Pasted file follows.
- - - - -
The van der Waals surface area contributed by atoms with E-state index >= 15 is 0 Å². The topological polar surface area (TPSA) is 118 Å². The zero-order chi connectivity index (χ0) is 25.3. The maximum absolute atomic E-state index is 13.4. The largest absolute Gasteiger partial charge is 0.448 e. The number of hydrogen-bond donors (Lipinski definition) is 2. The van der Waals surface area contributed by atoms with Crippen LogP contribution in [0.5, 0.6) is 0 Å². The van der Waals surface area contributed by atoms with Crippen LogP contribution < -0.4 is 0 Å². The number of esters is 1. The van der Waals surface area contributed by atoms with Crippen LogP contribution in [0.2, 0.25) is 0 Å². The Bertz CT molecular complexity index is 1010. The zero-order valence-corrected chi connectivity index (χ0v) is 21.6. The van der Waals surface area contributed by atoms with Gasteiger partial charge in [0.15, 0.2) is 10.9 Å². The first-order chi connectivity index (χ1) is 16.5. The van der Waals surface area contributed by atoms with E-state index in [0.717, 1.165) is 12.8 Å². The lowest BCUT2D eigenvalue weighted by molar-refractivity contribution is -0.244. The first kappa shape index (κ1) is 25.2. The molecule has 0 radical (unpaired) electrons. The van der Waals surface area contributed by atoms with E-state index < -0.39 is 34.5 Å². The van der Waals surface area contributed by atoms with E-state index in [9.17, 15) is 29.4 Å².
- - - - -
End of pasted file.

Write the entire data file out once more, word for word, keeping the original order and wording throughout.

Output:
The van der Waals surface area contributed by atoms with E-state index >= 15 is 0 Å². The topological polar surface area (TPSA) is 118 Å². The zero-order chi connectivity index (χ0) is 25.3. The maximum absolute atomic E-state index is 13.4. The largest absolute Gasteiger partial charge is 0.448 e. The number of hydrogen-bond donors (Lipinski definition) is 2. The van der Waals surface area contributed by atoms with Crippen LogP contribution in [0.5, 0.6) is 0 Å². The van der Waals surface area contributed by atoms with Crippen LogP contribution < -0.4 is 0 Å². The number of esters is 1. The van der Waals surface area contributed by atoms with Crippen LogP contribution in [0.2, 0.25) is 0 Å². The Bertz CT molecular complexity index is 1010. The zero-order valence-corrected chi connectivity index (χ0v) is 21.6. The van der Waals surface area contributed by atoms with Gasteiger partial charge in [0.15, 0.2) is 10.9 Å². The first-order chi connectivity index (χ1) is 16.5. The van der Waals surface area contributed by atoms with E-state index in [0.717, 1.165) is 12.8 Å². The lowest BCUT2D eigenvalue weighted by molar-refractivity contribution is -0.244. The first kappa shape index (κ1) is 25.2. The molecule has 0 radical (unpaired) electrons. The van der Waals surface area contributed by atoms with E-state index < -0.39 is 34.5 Å². The van der Waals surface area contributed by atoms with E-state index in [9.17, 15) is 29.4 Å².